A perusal of the Decisions of the Labor Arbiter and the NLRC would show, however, that there was no discussion with respect to the abovementioned issue. Both lower tribunals merely concluded that petitioner is entitled to separation pay under Article 284 of the Labor Code without any explanation. The Court finds no convincing justification, in the Decision of the Labor Arbiter on why petitioner is entitled to such pay. In the same manner, the NLRC Decision did not give any rationalization as the gist thereof simply consisted of a quoted portion of the appealed Decision of the Labor Arbiter.On the other hand, the Court agrees with the CA in its observation of the following circumstances as proof that respondent did not terminate petitioner's employment: first, the only cause of action in petitioner's original complaint is that he was "offered a very low separation pay"; second, there was no allegation of illegal dismissal, both in petitioner's original and amended complaints and position paper; and, third, there was no prayer for reinstatement.

The Court finds that petitioner was the one who initiated the severance of his employment relations with respondent. It is evident from the various pleadings filed by petitioner that he never intended to return to his employment with respondent on the ground that his health is failing. Indeed, petitioner did not ask for reinstatement. In fact, he rejected respondent's offer for him to return to work. This is tantamount to resignation.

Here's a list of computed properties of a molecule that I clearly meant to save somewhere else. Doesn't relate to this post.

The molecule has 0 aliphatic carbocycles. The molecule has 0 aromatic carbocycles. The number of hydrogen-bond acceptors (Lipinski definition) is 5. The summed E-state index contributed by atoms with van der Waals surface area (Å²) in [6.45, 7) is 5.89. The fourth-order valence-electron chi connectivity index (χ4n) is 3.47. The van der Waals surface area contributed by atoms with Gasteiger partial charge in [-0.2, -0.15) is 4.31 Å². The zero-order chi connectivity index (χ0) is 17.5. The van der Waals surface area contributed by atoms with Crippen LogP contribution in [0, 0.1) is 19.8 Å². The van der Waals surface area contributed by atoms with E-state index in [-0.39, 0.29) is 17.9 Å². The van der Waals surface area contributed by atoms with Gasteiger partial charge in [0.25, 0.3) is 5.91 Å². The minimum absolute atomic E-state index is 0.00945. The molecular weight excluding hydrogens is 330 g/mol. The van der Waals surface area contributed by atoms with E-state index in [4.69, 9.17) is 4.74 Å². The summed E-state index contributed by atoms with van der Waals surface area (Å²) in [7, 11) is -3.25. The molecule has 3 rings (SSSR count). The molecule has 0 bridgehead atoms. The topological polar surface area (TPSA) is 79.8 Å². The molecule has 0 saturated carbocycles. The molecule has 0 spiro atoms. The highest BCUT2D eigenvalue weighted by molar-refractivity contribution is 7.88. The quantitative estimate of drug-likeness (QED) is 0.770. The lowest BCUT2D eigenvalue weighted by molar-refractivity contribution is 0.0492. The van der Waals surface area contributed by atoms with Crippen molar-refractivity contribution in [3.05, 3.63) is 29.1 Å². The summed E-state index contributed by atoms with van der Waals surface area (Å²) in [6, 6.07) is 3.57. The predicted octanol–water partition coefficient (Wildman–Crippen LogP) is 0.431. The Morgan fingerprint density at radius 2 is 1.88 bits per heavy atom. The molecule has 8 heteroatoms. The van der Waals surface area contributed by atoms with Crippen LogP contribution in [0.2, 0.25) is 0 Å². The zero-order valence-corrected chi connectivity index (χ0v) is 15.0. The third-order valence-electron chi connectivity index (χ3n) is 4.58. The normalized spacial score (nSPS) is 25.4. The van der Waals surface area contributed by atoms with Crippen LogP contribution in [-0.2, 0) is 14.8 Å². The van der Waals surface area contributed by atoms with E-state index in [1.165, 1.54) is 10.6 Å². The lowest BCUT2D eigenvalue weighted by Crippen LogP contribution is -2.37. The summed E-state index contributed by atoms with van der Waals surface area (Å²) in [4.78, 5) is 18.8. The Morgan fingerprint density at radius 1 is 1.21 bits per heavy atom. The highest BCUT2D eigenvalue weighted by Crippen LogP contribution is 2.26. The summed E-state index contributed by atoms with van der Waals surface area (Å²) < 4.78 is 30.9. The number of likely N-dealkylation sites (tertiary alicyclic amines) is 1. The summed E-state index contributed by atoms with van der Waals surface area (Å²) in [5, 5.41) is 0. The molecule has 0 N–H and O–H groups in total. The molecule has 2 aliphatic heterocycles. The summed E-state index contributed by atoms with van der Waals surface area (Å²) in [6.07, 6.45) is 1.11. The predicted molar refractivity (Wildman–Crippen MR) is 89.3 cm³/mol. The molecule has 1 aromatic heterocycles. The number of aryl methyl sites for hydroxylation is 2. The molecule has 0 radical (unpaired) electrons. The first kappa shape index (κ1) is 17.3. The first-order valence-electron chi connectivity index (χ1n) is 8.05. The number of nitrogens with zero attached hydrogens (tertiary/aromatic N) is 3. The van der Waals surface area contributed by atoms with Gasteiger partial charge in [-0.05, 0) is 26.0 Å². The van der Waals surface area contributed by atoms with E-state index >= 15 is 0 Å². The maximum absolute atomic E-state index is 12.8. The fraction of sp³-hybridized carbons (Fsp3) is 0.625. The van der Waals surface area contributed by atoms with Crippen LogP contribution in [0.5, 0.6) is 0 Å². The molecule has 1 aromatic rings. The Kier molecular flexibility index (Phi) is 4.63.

Resignation is defined as the voluntary act of an employee who finds himself in a situation where he believes that personal reasons cannot be sacrificed in favor of the exigency of the service and he has no other choice but to disassociate himself from his employment.

Since petitioner was not terminated from his employment and, instead, is deemed to have resigned therefrom, he is not entitled to separation pay under the provisions of the Labor Code.

The foregoing notwithstanding, this Court, in a number of cases, has granted financial assistance to separated employees as a measure of social and compassionate justice and as an equitable concession. Taking into consideration the factual circumstances obtaining in the present case, the Court finds that petitioner is entitled to this kind of assistance.

While the above cited cases authorized the grant of financial assistance in lieu of retirement benefits, the Court finds no cogent reason not to employ the same guiding principle of compassionate justice applied by the Court, taking into consideration the factual circumstances obtaining in the present case. In this regard, the Court finds credence in petitioner's contention that he is in the employ of respondent for more than 35 years. The Court further notes that there is no evidence on record to show that petitioner has any derogatory record during his long years of service with respondent and that his employment was severed not by reason of any infraction on his part but because of his failing physical condition. Add to this the willingness of respondent to give him financial assistance. Hence, based on the foregoing, the Court finds that the award of P50,000.00 to petitioner as financial assistance is deemed equitable under the circumstances. DENIED.